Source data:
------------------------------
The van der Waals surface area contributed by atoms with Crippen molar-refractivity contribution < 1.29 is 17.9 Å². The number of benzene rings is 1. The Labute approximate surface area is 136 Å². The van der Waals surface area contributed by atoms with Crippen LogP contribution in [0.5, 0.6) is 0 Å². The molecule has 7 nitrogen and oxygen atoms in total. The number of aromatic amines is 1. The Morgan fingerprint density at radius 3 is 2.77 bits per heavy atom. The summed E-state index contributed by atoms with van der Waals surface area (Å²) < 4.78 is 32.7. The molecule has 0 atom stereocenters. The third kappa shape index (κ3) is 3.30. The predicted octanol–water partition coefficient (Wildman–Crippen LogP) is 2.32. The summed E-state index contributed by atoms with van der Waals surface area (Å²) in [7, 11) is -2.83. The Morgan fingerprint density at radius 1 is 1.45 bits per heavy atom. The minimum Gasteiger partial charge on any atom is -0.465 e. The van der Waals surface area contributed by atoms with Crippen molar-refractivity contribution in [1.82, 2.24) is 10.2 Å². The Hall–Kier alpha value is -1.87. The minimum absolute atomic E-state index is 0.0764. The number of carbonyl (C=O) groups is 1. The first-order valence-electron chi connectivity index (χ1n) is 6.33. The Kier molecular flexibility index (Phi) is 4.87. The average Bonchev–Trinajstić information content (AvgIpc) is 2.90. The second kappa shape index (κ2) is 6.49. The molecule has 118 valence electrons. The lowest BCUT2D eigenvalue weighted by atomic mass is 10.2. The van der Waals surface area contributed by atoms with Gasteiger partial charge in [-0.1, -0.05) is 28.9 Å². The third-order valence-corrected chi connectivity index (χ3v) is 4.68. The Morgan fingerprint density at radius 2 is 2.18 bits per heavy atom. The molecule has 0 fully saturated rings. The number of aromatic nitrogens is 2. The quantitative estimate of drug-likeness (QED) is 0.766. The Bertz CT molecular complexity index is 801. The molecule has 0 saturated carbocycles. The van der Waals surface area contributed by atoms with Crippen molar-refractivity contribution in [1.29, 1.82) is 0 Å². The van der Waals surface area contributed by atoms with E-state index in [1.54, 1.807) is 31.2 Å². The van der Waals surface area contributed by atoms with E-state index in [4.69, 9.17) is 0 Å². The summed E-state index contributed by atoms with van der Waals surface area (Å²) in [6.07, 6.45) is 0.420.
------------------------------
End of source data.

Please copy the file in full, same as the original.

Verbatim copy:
The van der Waals surface area contributed by atoms with Crippen molar-refractivity contribution < 1.29 is 17.9 Å². The number of benzene rings is 1. The Labute approximate surface area is 136 Å². The van der Waals surface area contributed by atoms with Crippen LogP contribution in [0.5, 0.6) is 0 Å². The molecule has 7 nitrogen and oxygen atoms in total. The number of aromatic amines is 1. The Morgan fingerprint density at radius 3 is 2.77 bits per heavy atom. The summed E-state index contributed by atoms with van der Waals surface area (Å²) < 4.78 is 32.7. The molecule has 0 atom stereocenters. The third kappa shape index (κ3) is 3.30. The predicted octanol–water partition coefficient (Wildman–Crippen LogP) is 2.32. The summed E-state index contributed by atoms with van der Waals surface area (Å²) in [7, 11) is -2.83. The Morgan fingerprint density at radius 1 is 1.45 bits per heavy atom. The minimum Gasteiger partial charge on any atom is -0.465 e. The van der Waals surface area contributed by atoms with Crippen molar-refractivity contribution in [1.82, 2.24) is 10.2 Å². The Hall–Kier alpha value is -1.87. The minimum absolute atomic E-state index is 0.0764. The number of carbonyl (C=O) groups is 1. The first-order valence-electron chi connectivity index (χ1n) is 6.33. The Kier molecular flexibility index (Phi) is 4.87. The average Bonchev–Trinajstić information content (AvgIpc) is 2.90. The second kappa shape index (κ2) is 6.49. The molecule has 118 valence electrons. The lowest BCUT2D eigenvalue weighted by atomic mass is 10.2. The van der Waals surface area contributed by atoms with Gasteiger partial charge in [-0.1, -0.05) is 28.9 Å². The third-order valence-corrected chi connectivity index (χ3v) is 4.68. The Morgan fingerprint density at radius 2 is 2.18 bits per heavy atom. The molecule has 0 fully saturated rings. The number of aromatic nitrogens is 2. The quantitative estimate of drug-likeness (QED) is 0.766. The Bertz CT molecular complexity index is 801. The molecule has 0 saturated carbocycles. The van der Waals surface area contributed by atoms with Crippen molar-refractivity contribution in [1.29, 1.82) is 0 Å². The van der Waals surface area contributed by atoms with E-state index in [1.54, 1.807) is 31.2 Å². The van der Waals surface area contributed by atoms with E-state index in [4.69, 9.17) is 0 Å². The summed E-state index contributed by atoms with van der Waals surface area (Å²) in [6.07, 6.45) is 0.420.